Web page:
contrast materials is their ability to function as “off-on” switches; e.g. the MR efficacy being markedly enhanced at a given pH value. pH-sensitive drug delivery systems are gaining increasing interest in the field of pharmaceutics [17–19]. More specifically, pH-sensitive liposomes are currently evaluated as a delivery vehicle in several therapeutic concepts, such as gene therapy and intracellular targeting [20,21]. Such liposomes become unstable and leaky under weakly acidic conditions. This concept of pH-mediated drug release could be exploited in MRI of tumours. Paramagnetic pH-sensitive liposomes accumulated in the acidic environment within a tumour could undergo a structural change and release the contrast agent. If properly designed, these liposomes would exhibit a markedly increased contrast effect and, hence, function as “off-on” switches. Consequently, the tumour region may be visualised as a hyperintense area compared to surrounding healthy tissue. It is well established that long-circulating liposomes preferentially accumulate in the interstitial space of tumours, due to the “enhanced permeability and retention effect” (EPRE) [22]. Given this suitable pharmacokinetic feature, and the low interstitial pH within tumours, the potential of pH-responsive MR liposomes as an in vivo pH-meter/tumour marker was investigated. In the present work, the pH-dependent contrast properties of GdDTPABMA encapsulated within different types of pH-sensitive liposomes were assessed in various in vitro models by both relaxometry and MR imaging.

2. Materials and methods 2.1. Materials Gd diethylene pentaacetic acid bismethylamide (GdDTPA-BMA) was obtained from Nycomed Imaging AS, Oslo, Norway. Dipalmitoyl phosphatidyl ethanolamine (DPPE) was purchased from Sygena Ltd., Liestal, Switzerland. Dioleoyl phosphatidyl ethanolamine (DOPE) was supplied from Avanti Polar Lipids Inc., Alabaster, AL, USA. Oleic acid (OA) and glucose monohydrate were obtained from Fluka Chemie AG, Buchs, Switzerland. Palmitic acid (PA) was purchased from Merck, Hohenbrunn, Germany. Tris(hydroxymethyl)aminomethane (tris) and Triton X-100 were supplied from Sigma Chemical Co., St. Louis, MO, USA. Citric acid was supplied from Acros Organics, Geel, Belgium. All materials were used without further purification. 2.2. Preparation of liposomal GdDTPA-BMA Blends of the saturated lipids DPPE and PA and the unsaturated lipids DOPE and OA were employed for the liposome preparation, both in a 4/1 mole ratio between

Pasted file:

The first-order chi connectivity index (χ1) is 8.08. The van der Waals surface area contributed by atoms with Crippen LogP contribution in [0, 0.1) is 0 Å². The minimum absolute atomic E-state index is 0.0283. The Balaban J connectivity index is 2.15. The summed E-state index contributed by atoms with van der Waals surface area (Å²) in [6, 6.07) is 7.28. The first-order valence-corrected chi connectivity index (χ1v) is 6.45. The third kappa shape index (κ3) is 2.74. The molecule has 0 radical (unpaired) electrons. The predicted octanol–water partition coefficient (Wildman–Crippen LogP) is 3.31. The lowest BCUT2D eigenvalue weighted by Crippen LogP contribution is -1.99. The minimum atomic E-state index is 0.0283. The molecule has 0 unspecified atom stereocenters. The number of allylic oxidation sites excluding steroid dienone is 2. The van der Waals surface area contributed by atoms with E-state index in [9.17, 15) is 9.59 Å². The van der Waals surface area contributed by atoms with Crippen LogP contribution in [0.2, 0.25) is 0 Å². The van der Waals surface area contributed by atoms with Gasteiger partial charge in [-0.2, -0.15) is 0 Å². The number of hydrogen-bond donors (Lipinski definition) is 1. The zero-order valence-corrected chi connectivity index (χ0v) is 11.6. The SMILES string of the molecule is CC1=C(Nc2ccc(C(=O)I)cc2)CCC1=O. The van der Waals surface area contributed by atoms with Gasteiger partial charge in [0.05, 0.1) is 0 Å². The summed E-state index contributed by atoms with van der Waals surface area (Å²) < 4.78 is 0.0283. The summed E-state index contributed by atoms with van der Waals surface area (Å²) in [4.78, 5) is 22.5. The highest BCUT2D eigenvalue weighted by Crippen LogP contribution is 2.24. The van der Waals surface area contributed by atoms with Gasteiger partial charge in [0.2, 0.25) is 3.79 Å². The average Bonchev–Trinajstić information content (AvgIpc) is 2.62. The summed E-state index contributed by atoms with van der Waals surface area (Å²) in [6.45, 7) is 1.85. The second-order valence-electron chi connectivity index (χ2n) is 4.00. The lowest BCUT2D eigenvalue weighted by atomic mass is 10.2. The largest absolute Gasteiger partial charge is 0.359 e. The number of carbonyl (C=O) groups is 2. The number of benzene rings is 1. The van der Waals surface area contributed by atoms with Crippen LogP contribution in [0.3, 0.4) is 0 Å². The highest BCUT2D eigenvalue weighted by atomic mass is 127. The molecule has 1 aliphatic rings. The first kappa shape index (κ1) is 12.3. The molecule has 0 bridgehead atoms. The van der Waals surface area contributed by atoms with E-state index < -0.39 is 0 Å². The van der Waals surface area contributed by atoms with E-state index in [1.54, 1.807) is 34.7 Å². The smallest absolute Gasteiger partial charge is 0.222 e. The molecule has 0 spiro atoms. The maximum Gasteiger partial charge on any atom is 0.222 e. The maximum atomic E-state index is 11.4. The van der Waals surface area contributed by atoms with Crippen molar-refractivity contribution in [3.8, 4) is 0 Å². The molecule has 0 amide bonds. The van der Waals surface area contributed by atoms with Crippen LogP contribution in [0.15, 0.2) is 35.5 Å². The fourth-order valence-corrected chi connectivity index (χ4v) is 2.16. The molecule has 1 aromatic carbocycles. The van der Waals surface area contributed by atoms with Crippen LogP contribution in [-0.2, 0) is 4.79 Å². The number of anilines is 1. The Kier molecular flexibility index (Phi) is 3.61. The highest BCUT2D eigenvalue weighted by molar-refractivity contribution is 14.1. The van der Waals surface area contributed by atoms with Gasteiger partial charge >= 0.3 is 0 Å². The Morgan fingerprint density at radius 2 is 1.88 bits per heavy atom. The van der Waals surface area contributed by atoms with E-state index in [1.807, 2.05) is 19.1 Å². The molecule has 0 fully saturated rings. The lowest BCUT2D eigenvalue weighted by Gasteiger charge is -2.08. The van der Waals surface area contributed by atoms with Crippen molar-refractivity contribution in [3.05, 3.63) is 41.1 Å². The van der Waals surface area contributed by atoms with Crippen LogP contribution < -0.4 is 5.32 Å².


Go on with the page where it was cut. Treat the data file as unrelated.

phospholipid and fatty acid. The liposomes were prepared by the thin film hydration method [23]. Briefly, a 10/1 (v/v) chloroform/methanol solution of the lipids was rotary evaporated to dryness and the resulting film was further dried under vacuum over night. The lipids were hydrated with an aqueous solution containing 0.250 M GdDTPA-BMA and 0.05 M tris/hydrochloric acid (HCl) buffer (pH 8.4), giving a total lipid concentration of 25 mg/ml. The lipid dispersions were allowed to swell for two hours and were then subjected to three freeze-thaw cycles in methanol/dry ice and water, respectively. The liposomes were sized down by sequential extrusion (Lipex Extruder威, Lipex Biomembranes Inc., Vancouver, B.C., Canada) through polycarbonate filters (Millipore, Cork, Ireland) with pore sizes ranging from 2000 to 200 nm. The lipid hydration, thawing, swelling and extrusion procedures were performed at approximately 75°C for the saturated lipid mixture and at approximately 25°C for the unsaturated lipid mixture, well above the gel-to-liquid crystalline phase transition temperature (Tm) of the respective lipid membranes. Untrapped metal chelate was removed by dialysis (Spectra/Por威 membrane tubing MW cutoff 50000, Spectrum Medical Industries Inc., Houston, TX, USA) against isoosmotic and isoprotic glucose solution. 2.3. Physicochemical characterisation The characterisation was performed on dialysed liposomes (pH 8.4). The osmolality was determined by vapour phase osmometry (Wescor 5500 XR Vapor Pressure Osmometer, Wescor Inc., Logan, UT, USA). For the size measurements, liposomes were diluted with isoosmotic and isoprotic glucose solution. The intensity-weighted hydrodynamic liposome diameter was determined by photon correlation spectroscopy at a scattering angle of 90° and 25°C (Malvern PS/MW 4700, Malvern Instruments Ltd., Malvern, England). The width of the particle size distribution was expressed by the polydispersity index. The Tm of the liposomal membrane was measured by differential scanning calorimetry (DSC 7, Perkin Elmer Inc., Norwalk, CT, USA) at pH 8.4. The effective Gd concentration (Ceff) in the liposome preparations, defined as the Gd concentration in the total sample volume, was determined by inductively coupled plasma atomic emission spectrophotometry (ICPAES, Perkin Elmer Optima 3300 DV, Perkin Elmer Inc., Norwalk, CT, USA). For the determination of Ceff, liposomes were diluted with a 0.2% (v/v) solution of Triton X-100. Yttrium (III) was added to samples and standard solutions to perform simultaneous internal standardisation. The Gd concentration in the samples was determined using a multipoint standard calibration curve. pH measurements were performed with a calomel reference pH electrode (Cole-Parmer International, Vernon Hills, IL, USA) attached to a pH meter (Orion 250A, Orion Research Inc., Beverly, MA, USA).